Marine Environment News in Brief - September 2022

This month we focus on highly protected marine areas, Greenpeace activity off Cornwall, the Storm Overflows Discharge Reduction Plan and much more.

Highly Protected Marine Areas

The Defra consultation on 5 candidate Highly Protected Marine Areas (HPMAs) in English waters is currently open for responses. These are a form of marine protected area (MPA) that use a whole site approach to protect biodiversity. The higher conservation objectives of HPMAs mean that if designated, all forms of fishing will be prevented within site boundaries. Read our blog on What happens when you add ‘Highly’ to Marine Protected Areas?

Hauling up Solutions 2

The report summarising the workshop ‘Hauling Up Solutions 2: Exploring new ways to expand the bycatch-reduction toolkit’ has been published on the Clean Catch UK website. This highly participatory event, held at the national Marine Aquarium (Plymouth), sought to build on conversations around fishing gear design and use, as well as methods for reducing bycatch of sensitive species.

Greenpeace activity off Cornwall and the MMO response

Greenpeace UK has placed 18 limestone boulders on the seabed in the South West Deeps (East) Marine Conservation Zone (MCZ) with the aim of disrupting industrial fishing. The boulders weigh between 500kg (78st 10lb) and 1,400kg (220st 6lb). Greenpeace have published ‘5 reasons why Greenpeace built another underwater boulder barrier’.  

The MMO note that the requirement under the Marine and Coastal Access Act that any deposit of construction below high water requires a Marine Licence. Greenpeace do not hold, nor have they applied for one and as such their activity is potentially illegal. MMO are disappointed that Greenpeace have not taken into account the programme of work underway to manage all fishing activities in England’s 40 offshore marine protected areas (MPAs), including South West Deeps (East) MCZ, by the end of 2024.

Storm overflows discharge reduction plan

Defra has published a Storm Overflows Discharge Reduction Plan. This requires water companies to achieve the targets:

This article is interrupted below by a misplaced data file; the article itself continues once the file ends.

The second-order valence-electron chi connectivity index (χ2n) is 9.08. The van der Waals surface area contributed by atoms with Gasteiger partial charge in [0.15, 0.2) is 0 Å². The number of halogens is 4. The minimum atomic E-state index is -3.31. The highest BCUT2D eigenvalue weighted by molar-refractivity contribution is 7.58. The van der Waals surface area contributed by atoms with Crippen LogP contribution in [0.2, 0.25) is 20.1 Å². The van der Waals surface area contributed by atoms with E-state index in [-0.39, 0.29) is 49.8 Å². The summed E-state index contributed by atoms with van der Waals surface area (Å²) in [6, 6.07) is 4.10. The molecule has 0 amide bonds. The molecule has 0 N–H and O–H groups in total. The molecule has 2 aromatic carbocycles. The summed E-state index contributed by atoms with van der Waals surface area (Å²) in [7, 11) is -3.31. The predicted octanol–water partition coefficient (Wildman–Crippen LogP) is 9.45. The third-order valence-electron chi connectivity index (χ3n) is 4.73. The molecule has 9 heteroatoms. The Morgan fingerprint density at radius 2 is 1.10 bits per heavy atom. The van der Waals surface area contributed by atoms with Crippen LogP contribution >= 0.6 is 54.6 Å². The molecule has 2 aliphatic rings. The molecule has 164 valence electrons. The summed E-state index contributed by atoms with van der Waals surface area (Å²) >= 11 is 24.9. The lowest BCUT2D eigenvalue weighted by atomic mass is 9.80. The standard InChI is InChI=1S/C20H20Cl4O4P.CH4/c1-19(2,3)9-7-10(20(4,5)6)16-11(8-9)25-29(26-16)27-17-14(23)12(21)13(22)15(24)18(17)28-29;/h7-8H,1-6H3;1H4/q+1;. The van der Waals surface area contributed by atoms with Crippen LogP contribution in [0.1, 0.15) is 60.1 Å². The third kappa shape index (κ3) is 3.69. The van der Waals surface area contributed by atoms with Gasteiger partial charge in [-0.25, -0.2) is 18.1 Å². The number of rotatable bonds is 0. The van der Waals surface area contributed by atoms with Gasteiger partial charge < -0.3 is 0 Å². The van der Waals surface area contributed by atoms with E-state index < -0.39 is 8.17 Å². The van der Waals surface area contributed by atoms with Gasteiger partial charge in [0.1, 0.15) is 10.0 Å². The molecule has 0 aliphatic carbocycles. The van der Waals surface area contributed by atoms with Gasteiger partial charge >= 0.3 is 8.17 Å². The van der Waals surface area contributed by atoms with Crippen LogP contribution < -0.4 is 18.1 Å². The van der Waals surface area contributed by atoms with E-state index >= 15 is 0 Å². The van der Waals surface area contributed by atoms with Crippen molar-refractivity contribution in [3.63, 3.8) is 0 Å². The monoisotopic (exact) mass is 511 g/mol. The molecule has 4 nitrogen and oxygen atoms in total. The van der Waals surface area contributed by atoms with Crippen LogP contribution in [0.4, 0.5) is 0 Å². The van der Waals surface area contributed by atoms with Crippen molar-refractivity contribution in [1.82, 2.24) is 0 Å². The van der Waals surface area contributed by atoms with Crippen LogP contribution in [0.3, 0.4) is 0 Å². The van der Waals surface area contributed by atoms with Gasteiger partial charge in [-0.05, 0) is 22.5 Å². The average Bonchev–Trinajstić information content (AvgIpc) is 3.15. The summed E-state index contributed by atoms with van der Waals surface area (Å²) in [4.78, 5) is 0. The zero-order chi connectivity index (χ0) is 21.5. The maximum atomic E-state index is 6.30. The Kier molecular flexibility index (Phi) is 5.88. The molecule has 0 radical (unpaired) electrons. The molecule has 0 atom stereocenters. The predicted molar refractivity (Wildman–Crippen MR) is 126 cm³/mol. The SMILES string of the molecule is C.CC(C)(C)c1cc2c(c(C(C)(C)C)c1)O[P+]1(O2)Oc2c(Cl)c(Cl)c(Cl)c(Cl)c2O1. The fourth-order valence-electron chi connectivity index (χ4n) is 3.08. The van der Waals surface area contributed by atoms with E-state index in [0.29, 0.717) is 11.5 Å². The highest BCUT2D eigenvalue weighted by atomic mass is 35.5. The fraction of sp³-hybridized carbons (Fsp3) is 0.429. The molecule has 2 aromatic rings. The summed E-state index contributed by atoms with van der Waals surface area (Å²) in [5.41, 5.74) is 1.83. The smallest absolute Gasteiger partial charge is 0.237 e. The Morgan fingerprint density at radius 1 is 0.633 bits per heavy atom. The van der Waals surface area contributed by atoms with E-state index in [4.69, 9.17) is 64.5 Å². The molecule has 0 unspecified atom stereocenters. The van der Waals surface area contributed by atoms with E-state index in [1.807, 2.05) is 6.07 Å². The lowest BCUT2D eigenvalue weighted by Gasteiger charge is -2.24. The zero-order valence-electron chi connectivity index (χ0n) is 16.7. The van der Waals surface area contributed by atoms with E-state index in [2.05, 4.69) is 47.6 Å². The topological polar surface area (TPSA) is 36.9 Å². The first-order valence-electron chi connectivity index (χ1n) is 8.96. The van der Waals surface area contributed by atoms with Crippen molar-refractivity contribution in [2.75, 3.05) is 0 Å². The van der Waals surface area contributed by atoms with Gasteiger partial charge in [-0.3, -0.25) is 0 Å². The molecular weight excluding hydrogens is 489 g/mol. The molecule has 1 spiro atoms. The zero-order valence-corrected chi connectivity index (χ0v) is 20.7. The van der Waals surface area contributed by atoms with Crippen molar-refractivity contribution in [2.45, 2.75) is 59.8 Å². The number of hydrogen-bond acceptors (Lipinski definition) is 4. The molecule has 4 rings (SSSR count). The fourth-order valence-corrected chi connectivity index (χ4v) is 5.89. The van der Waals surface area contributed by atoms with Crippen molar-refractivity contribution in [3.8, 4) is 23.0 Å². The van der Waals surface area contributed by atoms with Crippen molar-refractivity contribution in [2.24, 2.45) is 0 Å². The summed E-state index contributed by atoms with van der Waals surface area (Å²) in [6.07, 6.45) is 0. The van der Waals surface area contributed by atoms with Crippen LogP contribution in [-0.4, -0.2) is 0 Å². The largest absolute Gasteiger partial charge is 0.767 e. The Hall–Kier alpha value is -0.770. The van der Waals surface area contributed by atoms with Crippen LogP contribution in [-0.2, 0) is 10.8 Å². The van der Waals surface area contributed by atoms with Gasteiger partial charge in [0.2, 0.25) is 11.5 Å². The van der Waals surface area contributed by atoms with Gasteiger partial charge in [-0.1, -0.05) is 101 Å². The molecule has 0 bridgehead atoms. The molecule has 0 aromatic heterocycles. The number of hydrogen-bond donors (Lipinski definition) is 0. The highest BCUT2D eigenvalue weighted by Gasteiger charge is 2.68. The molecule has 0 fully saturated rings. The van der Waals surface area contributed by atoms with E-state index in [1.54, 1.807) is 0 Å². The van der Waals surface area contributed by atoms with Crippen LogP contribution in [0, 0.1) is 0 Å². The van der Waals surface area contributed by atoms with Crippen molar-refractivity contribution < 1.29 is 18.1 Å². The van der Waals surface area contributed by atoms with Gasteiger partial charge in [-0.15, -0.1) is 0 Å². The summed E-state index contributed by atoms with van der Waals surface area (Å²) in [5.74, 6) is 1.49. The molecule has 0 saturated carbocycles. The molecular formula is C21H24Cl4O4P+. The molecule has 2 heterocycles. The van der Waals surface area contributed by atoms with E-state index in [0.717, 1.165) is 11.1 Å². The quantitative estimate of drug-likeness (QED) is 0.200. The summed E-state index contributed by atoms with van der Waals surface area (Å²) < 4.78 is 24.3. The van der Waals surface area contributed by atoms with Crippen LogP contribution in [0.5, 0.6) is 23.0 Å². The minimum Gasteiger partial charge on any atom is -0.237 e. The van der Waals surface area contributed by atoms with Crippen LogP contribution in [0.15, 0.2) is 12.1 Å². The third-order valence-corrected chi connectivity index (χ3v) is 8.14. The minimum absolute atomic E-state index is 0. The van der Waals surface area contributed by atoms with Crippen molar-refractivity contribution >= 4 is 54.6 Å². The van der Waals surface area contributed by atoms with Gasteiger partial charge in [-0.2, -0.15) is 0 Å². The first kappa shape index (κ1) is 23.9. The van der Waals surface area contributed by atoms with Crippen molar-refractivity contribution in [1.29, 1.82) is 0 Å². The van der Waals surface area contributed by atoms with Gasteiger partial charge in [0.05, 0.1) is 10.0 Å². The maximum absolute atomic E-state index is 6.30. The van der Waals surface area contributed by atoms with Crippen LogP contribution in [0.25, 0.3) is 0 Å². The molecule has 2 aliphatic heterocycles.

• by 2035, water companies will have to improve all storm overflows discharging into or near every designated bathing water; and improve 75% of overflows discharging to high priority nature sites
  • by 2050, this will apply to all remaining storm overflows covered by our targets, regardless of location.

Overflows that are causing the most harm will be addressed first and water companies will be expected to consider nature-based solutions in their planning.

WildFish have challenged the plan, considering it unlawful, and have requested that a judicial review is undertaken. Find out more by visiting

Aquaculture Funding Opportunity

The Centre for Innovation Excellence in Livestock (CIEL) is currently offering a Aquaculture Seed Funding opportunity. This Funding is for CIEL Members or organisations that will become a Member for the next two years. Proposals are being sort under the themes of:

  • Life Cycle Assessment and Blue Carbon in Aquaculture or
  • Algae – crossover from “aqua” to “agri”.


  • 28 Sept 2022: Defra consultation on Highly Protected Marine Areas.
  • 16 Nov 2022: Defra consultation on Managing flyseine vessel pressure on demersal non-quota species.


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